Daily Archives: December 6, 2010

Mailbox Monday – December 6, 2010

Welcome to this week’s edition of Mailbox Monday hosted this month by Jenny at Let Them Read Books.

What arrived at YOUR house this week? Why not share your mailbox with other readers. Simply visit Jenny’s blog and leave a link to your post…then visit other readers!

Here is what arrived at MY house this week:

The wonderful Lisa Roe sent me a finished copy of Muslim Women Reformers: Inspiring Voices Against Oppression by Ida Lichter (published by Prometheus Books). This non fiction book looks amazing and I already have started reading it because I plan to read sections in between my fiction reading. The press release says this about the book: “In a world where the strident demands of Islamic extremists capture the media’s attention, the courageous protests of Muslim reformers barely receive any notice. These include a surprising number of women who are prepared to challenge institutionalized persecution, risking derision, arrest, physical harm, and even death. In this inspiring compilation of Muslim women’s stories from around the world, the voices of these long-oppressed women ring loud and clear as they question ideology and culture, patriarchal and religious beliefs, and demand the social and political rights women lack in many Muslim countries. The reformers speak out with passion, humanity, and sometimes humor in these compact and often poignant biographies, bringing alive the harsh realities for women in many parts of the world.” I am very interested in women’s rights around the world, so I think this is going to be a good book for me to read – although I am already getting the sense that there is some disturbing facts in this book as well.

Ida Lichter is a clinical and research psychiatrist and contributor to The Huffington Post. She has lived in London for over 12 years where she has focused her interest on the large Muslim populations in the UK and Europe. She currently lives in Sydney, Australia. Listen to an interview with Lichter on Big Ideas. Read her blog entries on the Huffington Post.

Elizabeth from Penguin sent me a copy of Island Girl by Lynda Simmons (released this week). The novel centers around Ruby Donaldson who has just been diagnosed with early onset Alzheimer’s Disease. She is determined to straighten out the kinks in her family before the disease steals her ability to do so. The product description reads: “Ruby always thought she’d have a lifetime to make things right, but suddenly time is running out. She has to put her broken family back together quickly while searching for a way to deal with the inevitable- and do it with all the grit, stubbornness, and unstoppable determination that makes Ruby who she is…until she’s Ruby no longer.Read an excerpt from the book.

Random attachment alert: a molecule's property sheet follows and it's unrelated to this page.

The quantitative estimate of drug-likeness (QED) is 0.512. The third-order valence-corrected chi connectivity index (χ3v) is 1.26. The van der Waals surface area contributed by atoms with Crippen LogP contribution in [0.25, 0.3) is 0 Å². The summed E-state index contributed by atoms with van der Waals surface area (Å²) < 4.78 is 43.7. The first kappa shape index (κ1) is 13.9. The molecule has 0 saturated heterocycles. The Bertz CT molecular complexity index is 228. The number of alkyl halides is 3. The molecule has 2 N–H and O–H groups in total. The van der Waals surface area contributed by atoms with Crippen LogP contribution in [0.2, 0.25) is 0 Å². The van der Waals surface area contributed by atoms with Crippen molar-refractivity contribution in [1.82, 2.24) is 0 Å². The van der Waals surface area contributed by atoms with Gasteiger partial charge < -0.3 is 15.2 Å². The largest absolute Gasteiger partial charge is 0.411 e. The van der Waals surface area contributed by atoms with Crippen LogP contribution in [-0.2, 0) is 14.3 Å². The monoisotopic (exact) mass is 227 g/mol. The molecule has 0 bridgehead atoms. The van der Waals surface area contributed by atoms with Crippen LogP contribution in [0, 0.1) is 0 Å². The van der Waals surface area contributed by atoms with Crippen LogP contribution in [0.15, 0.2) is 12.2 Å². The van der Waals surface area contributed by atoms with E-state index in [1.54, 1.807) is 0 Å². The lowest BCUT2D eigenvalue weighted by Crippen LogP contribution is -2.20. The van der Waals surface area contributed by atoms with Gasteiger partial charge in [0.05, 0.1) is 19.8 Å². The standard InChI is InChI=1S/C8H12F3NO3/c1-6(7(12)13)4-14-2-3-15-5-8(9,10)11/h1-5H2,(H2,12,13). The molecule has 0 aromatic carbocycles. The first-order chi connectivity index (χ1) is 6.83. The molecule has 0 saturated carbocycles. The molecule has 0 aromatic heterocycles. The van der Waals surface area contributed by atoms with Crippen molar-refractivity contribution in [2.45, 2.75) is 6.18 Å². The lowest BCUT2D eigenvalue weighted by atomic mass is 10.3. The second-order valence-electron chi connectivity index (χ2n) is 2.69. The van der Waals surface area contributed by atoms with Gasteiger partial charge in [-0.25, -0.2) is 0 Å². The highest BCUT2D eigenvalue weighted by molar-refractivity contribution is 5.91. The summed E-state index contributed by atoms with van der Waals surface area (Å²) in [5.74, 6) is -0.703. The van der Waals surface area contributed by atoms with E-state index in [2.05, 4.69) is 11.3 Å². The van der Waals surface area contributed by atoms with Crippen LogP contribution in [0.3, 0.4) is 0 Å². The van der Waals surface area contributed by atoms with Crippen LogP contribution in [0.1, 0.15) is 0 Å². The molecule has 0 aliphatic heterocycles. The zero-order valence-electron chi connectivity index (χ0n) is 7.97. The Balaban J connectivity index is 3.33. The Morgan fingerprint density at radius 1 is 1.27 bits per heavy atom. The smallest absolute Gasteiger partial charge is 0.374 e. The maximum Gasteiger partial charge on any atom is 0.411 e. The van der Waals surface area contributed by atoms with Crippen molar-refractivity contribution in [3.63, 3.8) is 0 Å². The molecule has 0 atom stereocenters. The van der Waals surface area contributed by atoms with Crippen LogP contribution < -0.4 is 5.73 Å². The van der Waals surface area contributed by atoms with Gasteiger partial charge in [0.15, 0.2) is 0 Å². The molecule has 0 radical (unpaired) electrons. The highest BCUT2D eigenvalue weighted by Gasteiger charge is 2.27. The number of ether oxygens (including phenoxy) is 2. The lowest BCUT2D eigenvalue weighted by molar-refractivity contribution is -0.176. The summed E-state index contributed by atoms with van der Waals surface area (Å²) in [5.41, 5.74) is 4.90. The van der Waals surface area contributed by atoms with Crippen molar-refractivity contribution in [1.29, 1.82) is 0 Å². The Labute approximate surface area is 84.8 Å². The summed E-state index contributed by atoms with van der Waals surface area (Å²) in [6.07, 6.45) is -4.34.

Lynda Simmons has published previous novels about mothers, daughters, sisters, and friends. Her bio (from her website) reads: “Lynda Simmons is a writer by day, college instructor by night and a late sleeper on weekends. She grew up in Toronto reading Greek mythology, bringing home stray cats and making up stories about bodies in the basement. From an early age, her family knew she would either end up as a writer or the old lady with a hundred cats. As luck would have it, she married a man with allergies so writing it was.” To learn more about Simmons and her work, visit the author’s website.

The wonderful folks at Picador sent me an Advance Readers Edition of The Paperbark Shoe by Goldie Goldbloom (due for release in April 2011). This literary novel takes place in Australia and centers around the historical events between 1941 and 1947 when 18,000 Italian prisoners of war were sent to Australia to work on isolated farms, unguarded. In The Paperbark Shoe, Mr. and Mrs. Toad are struggling to raise two children in the harsh country-side…when two Italian prisoners of war arrive to help them on their rural farm, the novel takes a surprising turn.

Goldie Goldbloom has published her short fiction in Story Quarterly, Narrative and Prairie Schooner. She won the International fiction prize in the Jerusalem Post’s “My Jerusalem” competition, and has been a finalist at Glimmertrain. Her stories have been translated into more than ten languages. Born in Australia, she now lives in Chicago with her eight children.  The Paperbark Shoe is her first novel.  Read more about Goldbloom and her work by visiting the author’s website.

And while I was shopping at Barnes and Noble this week for Christmas gifts, I couldn’t resist picking up two new books for myself:

Crooked Letter, Crooked Letter by Tom Franklin

Fall of Giants by Ken Follett (the first book of a new historical fiction trilogy)